Iraqi Prime Minister Nouri al Maliki suggested that US forces might be asked to leave if the two countries cannot agree on the new status of forces agreement, McClatchy reported Friday.
Maliki, seen above, made the comment after pressure from Shiite lawmakers who feel that Iraq’s sovereignty is threatened by US forces and after talks over the status of forces agreement “reached an impasse,” according to McClatchy.
“Iraq has another option that it may use,” Maliki said during a visit to Amman, Jordan. “The Iraqi government, if it wants, has the right to demand that the U.N. terminate the presence of international forces on Iraqi sovereign soil.”
Iraqi Foreign Minister Hoshiyar Zebari said that although talks over the security pact are struggling, Baghdad and Maliki are committed to concluding the agreement, Reuters reported Friday.
“I think it’s too early really to judge this agreement that it is dead or there is no way out,” he said after attending a U.N. Security Council meeting on Iraq.
The U.N. mandate for a US presence in Iraq expires at the end of the year, McClatchy reported.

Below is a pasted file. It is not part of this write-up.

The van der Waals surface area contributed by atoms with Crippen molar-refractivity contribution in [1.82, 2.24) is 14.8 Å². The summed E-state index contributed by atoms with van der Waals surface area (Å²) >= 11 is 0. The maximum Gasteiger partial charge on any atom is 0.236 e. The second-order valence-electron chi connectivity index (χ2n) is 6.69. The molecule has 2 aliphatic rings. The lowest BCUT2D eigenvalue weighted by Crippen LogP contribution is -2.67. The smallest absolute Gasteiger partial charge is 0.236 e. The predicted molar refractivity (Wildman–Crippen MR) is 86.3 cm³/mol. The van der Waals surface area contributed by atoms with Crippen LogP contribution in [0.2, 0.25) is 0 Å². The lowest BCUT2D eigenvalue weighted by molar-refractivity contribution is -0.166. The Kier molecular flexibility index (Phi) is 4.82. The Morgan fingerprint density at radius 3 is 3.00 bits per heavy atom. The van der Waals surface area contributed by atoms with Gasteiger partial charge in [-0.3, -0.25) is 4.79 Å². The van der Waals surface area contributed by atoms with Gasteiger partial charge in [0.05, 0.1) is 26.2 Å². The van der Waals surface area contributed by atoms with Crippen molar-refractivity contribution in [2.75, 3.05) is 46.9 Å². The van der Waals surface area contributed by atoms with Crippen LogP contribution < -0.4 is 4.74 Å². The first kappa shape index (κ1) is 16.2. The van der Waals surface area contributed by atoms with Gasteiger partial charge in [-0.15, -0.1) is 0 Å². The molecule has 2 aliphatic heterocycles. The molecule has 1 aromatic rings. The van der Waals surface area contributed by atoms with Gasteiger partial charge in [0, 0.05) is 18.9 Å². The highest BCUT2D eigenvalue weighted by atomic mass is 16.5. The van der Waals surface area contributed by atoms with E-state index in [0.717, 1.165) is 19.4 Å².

An excerpt from the McClatchy story details the nations’ conflict over the status of forces agreement:
“Maliki acknowledged that talks with the U.S. on a status of forces agreement “reached an impasse” after the American negotiators presented a draft that would have given the U.S. access to 58 military bases, control of Iraqi airspace and immunity from prosecution for both U.S. soldiers and private contractors.
The Iraqis rejected those demands, and U.S. diplomats have submitted a second draft, which Deputy Prime Minister Barham Salih told McClatchy included several major concessions. Among those would be allowing Iraq to prosecute private contractors for violations of Iraqi law and requiring U.S. forces to turn over to Iraqi authorities Iraqis that the Americans detain.”